If you ask me to pick my favorite under-50 director today, with only a slight hesitation, I would choose Jia Zhang-ke. Not yet 40, Jia is perhaps the most prominent member of the Sixth Generation of Chinese filmmakers and has become a favored auteur among the cognoscenti. His first breakthrough hit on the festival circuit was “Platform” (2000) and he sealed his reputation with 2004’s “The World” which holds many distinctions, among them being the best film ever made about cell phones.

Jia’s career continued to soar, and in 2006 he exploded onto everyone’s radar by winning the Golden Lion in Venice with “Still Life.” “Platform” was set in Jia’s hometown province of Shanxi in central China. In “Still Life” he sends two Shanxi natives south to Fengjie along the Yangtze River where many of the residents have been displaced by the massive Three Gorges Dam project, now the largest power station in the world.

Coal miner Han Sanming (Han Sanming) has come to Fengjie to look for his ex-wife and daughter, neither of whom he has seen in sixteen years. Treated in a largely separate story, nurse Shen Hong (Tao Zhao) comes looking for her estranged husband. Both of them will have to be very patient.

The only growth business left in the two-thousand year old town is demolition. Unable to locate his wife at her now submerged address (“See that island? That’s your town.”), Han settles for work with a crew while he waits for his wife to return. There’s really not much left to do in Fengjie except to wait. Shen Hong has to wait too, as her husband is a big-time boss (of the demolition company) who is difficult to track down. She falls in with one of her husband’s friends and glides along on the fringes of the local business community.

As is always the case with Jia, plot recedes into the background and time and location are emphasized instead. Working with high def video, Jia and his great cinematographer Yu Lik-wai explore the environment so thoroughly and with such attention to detail, “Still Life” has the feel of a documentary which is not a coincidence since Jia simultaneously shot the documentary “Dong” (also included on this disc) in the same setting. Nominally about painter Liu Xiaodong, the documentary rambles freely, sometimes observing Liu at work, and other times simply roving through the city. The two lead characters from “Still Life” wander through the documentary at different points, and Jia’s fictional universe bleeds into his non-fictional one. One shot is even repeated in both movies. Jia isn’t necessarily making a point about the two modes of filmmaking so much as he is telling one unified story from multiple perspectives that are readily interchangeable.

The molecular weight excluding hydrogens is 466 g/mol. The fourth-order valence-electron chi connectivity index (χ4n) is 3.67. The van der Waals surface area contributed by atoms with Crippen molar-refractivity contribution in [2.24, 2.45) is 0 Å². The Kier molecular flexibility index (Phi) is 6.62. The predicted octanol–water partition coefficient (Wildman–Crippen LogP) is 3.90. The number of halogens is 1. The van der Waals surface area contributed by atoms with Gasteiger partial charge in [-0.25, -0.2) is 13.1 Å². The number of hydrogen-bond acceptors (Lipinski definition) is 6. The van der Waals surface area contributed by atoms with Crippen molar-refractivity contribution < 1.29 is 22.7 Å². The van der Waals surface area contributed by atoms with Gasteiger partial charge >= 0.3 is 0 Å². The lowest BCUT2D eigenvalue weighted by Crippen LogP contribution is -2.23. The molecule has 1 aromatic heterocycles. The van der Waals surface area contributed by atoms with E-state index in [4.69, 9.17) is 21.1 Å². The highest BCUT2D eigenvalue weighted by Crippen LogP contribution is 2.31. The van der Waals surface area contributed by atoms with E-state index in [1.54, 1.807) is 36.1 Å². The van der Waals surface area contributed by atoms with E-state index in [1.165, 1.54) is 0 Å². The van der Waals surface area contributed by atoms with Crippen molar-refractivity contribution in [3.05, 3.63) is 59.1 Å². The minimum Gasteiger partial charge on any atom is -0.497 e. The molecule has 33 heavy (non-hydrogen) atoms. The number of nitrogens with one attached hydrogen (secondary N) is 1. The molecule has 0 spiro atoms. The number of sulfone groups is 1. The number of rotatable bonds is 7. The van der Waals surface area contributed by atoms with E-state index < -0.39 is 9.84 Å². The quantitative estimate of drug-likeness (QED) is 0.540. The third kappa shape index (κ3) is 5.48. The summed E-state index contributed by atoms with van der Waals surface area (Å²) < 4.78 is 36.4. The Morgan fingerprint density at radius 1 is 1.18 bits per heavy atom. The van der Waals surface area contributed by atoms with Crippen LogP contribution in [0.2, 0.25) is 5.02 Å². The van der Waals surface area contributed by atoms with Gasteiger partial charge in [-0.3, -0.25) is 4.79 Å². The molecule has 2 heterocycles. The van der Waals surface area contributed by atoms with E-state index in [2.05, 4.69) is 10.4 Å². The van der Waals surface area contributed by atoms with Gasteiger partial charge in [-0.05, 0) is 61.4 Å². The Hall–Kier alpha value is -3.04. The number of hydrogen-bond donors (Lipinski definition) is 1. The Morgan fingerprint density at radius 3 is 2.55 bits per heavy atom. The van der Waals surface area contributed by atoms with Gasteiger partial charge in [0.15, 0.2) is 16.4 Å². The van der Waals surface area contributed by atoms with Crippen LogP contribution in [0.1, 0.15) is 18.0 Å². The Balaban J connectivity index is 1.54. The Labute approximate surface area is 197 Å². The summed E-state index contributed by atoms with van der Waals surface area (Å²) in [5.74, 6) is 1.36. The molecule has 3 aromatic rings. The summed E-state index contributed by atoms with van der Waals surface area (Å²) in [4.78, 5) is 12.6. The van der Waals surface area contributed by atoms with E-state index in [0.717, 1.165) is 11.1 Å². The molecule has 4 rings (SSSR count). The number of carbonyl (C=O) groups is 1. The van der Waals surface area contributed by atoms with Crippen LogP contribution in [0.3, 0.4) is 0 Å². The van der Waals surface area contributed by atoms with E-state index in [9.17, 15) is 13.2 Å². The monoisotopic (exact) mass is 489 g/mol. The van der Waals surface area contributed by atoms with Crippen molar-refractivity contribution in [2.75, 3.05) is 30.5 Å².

In his early films, Jia could loosely be described as a neo-realist but beginning with “The World” he tapped into a more fanciful sensibility. In “The World” he used animated sequences when characters texted each other on their phones. In “Still Life” he blurs another boundary as live-action (“real”) settings suddenly become animated. A UFO suddenly shows up in one scene, providing an unlikely transition from Han Sanming’s story to Shen’s. It is never mentioned again. In another shot, a tall building in the background shoots into the sky like a rocket ship. Why? According to Jia, it just looked like a rocket ship. Simple enough.

This playfulness reflects a generosity of spirit that imbues even the drabbest of Jia’s settings with a sense of vibrancy. Fengjie may be in the process of being sucked into the neo-capitalist maelstrom of the Three Gorges Dam but the city and the countryside still shine like jewels. The beautiful river and hills are always lurking in the background whether partly shrouded polluted skies or shown in full bloom on a rare crystal clear day.